Media time for kids: Use it wisely as well as sparingly

Is your toddler already swiping across your smartphone, FaceTiming with family and friends, and confusing Siri with incoherent questions?

Tired of wrestling it away for fear that screen time could hinder the child’s development?

Parents, take a sigh of relief. The American Academy of Pediatrics (AAP) has new guidelines for media use among infants and toddlers.

First released in 1999, the AAP’s initial recommendations for media use advised parents to avoid screen time for children under 2 years old. After reviewing the latest research about media use and its potential for educational benefit, the AAP recently issued a new set of guidelines with a key update: If parents choose to introduce screen media to a child between 18 and 24 months of age, they should watch along with the child.

The AAP suggests toddlers in that age category may benefit from high-quality, educational programming — if an adult is watching with them. To facilitate learning, parents are encouraged to reteach the content to their children and put it in a real-world context. For example, if you are watching a television program with your child focused on colors, ask your child to identify those colors in his or her surroundings. Social interaction with an adult, the AAP points out, is critical to helping children develop cognitive, language, motor and socio-emotional skills.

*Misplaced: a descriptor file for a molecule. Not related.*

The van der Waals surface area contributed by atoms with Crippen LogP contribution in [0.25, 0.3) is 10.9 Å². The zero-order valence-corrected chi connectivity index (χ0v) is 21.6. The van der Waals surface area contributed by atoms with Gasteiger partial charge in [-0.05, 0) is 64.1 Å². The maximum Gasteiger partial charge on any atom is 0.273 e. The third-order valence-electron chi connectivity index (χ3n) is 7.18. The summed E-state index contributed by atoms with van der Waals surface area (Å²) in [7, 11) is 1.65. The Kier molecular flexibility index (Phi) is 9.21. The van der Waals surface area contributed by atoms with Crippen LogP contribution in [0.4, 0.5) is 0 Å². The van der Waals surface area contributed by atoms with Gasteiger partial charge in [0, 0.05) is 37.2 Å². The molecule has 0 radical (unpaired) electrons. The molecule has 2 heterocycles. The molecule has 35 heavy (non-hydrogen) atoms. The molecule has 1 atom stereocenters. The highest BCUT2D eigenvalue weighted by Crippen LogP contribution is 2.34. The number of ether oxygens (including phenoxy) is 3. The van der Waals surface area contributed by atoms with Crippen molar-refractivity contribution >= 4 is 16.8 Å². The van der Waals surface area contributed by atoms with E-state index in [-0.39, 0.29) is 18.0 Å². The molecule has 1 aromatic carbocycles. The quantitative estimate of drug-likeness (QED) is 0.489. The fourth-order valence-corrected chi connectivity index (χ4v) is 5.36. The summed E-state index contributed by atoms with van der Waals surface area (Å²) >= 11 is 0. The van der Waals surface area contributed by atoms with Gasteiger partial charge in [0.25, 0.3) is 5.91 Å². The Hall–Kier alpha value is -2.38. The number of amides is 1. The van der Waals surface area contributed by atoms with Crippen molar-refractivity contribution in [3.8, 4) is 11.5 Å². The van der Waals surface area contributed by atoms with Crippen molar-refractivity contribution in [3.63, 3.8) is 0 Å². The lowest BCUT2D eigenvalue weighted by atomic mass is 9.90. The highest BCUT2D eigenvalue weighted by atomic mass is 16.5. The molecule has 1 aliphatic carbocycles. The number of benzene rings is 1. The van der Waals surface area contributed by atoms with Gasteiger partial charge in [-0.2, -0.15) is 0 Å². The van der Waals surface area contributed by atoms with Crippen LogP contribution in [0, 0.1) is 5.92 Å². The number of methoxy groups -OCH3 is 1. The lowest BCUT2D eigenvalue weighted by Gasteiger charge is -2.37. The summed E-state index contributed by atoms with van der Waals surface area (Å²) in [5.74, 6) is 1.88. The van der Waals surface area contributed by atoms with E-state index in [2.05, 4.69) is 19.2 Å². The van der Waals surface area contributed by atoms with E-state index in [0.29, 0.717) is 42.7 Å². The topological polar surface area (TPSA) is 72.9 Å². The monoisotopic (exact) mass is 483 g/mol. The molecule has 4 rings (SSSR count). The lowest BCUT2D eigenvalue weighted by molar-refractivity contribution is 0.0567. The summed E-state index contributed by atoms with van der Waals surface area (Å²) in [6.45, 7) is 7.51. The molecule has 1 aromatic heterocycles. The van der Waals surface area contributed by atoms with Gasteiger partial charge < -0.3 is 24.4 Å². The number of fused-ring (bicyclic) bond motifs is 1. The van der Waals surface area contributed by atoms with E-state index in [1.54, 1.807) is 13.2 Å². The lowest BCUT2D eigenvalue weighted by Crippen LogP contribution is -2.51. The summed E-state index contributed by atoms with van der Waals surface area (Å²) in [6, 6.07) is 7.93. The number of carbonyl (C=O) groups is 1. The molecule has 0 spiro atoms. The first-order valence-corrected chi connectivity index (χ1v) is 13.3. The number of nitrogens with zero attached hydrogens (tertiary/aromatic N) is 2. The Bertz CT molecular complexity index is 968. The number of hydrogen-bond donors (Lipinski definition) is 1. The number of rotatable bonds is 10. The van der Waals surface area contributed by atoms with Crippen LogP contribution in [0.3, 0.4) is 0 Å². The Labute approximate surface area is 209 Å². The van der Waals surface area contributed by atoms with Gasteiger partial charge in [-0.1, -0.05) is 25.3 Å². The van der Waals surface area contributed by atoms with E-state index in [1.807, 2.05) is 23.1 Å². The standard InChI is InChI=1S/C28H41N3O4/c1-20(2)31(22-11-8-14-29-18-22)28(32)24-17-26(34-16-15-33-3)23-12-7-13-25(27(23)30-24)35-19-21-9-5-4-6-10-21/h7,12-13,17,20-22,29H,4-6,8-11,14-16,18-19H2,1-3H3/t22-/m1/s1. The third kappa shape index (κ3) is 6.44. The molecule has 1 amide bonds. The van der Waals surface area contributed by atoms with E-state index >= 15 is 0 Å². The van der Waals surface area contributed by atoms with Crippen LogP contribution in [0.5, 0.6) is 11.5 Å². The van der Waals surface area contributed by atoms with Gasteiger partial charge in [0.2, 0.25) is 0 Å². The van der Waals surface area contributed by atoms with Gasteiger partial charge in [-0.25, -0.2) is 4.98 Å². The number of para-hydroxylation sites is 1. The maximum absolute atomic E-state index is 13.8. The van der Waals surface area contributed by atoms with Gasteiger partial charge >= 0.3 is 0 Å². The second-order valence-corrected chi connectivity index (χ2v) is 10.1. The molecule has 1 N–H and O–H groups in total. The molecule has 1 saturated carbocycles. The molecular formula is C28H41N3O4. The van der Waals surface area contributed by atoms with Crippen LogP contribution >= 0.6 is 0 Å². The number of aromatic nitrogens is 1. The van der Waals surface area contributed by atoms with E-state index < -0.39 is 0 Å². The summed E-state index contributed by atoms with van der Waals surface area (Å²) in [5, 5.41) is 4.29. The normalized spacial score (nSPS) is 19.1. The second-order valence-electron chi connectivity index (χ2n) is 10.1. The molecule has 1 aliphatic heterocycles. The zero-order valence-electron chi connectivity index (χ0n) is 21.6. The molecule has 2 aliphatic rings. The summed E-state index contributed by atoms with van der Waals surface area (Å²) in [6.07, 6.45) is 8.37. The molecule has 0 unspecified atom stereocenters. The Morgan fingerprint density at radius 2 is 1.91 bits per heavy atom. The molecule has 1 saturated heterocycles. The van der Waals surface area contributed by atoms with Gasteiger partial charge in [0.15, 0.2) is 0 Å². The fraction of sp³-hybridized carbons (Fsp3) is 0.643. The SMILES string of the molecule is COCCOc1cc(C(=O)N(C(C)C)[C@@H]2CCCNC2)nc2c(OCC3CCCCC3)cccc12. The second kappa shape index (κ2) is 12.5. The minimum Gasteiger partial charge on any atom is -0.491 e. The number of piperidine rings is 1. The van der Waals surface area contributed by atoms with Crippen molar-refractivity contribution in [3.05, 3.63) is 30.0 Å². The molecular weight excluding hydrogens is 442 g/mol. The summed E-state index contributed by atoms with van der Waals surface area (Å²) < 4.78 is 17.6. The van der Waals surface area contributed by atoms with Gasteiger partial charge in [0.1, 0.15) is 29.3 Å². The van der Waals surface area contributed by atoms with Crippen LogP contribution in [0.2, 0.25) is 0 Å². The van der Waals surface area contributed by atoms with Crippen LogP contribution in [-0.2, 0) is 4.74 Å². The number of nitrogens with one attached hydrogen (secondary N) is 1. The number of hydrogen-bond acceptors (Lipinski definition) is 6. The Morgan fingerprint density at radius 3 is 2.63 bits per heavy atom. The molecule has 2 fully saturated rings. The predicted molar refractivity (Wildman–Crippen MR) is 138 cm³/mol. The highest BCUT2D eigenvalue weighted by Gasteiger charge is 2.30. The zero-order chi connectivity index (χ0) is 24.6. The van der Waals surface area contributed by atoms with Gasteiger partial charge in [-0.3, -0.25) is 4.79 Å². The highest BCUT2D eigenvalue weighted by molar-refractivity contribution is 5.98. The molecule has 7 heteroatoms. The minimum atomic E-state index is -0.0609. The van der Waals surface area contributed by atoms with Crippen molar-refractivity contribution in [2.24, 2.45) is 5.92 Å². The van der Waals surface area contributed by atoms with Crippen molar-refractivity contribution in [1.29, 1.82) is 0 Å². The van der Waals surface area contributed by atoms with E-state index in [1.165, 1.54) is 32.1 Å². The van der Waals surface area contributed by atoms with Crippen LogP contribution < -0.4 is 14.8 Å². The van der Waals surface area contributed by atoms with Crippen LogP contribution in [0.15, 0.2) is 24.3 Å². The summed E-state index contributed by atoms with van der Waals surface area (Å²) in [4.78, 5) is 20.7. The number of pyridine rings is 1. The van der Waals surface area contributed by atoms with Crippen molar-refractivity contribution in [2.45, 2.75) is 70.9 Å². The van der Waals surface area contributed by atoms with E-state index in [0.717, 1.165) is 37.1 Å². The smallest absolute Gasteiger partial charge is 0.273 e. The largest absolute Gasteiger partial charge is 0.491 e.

For children younger than 18 months, the AAP stands firm on its recommendation of no screen time, with one exception: live video chats. While there is no evidence that infants benefit from FaceTiming with family and friends, research has shown that 2-year-olds can learn words from video conversations with responsive adults.

Starting at age 2, the AAP recommends no more than an hour each day of high-quality programming, such as an educational program like “Sesame Street,” until a child reaches age 5. Again, caregivers are encouraged to co-view with children and help them understand the concepts presented in the programs watched.

The one-hour time limit is supported by evidence that links excessive media use with a higher risk of obesity later in life. In a recent study of 2-year-olds, researchers saw an uptick in body mass index (BMI) for every hour of media watched weekly. Excessive television viewing during early childhood years continues to be associated with developmental delays.

There is no denying the positive role that media use plays in our lives. It can connect, educate and entertain us. But for the youngest among us, who are undergoing rapid brain development, media use can also be damaging. During this critical period, unplug and connect with your children through traditional play and learning activities that stimulate their young minds.

Dr. David Jones is the Chief of Pediatrics for Kaiser Permanente of Georgia. A graduate of the Medical College of Virginia, Jones completed his pediatric residency at the Children’s Hospital of Los Angeles.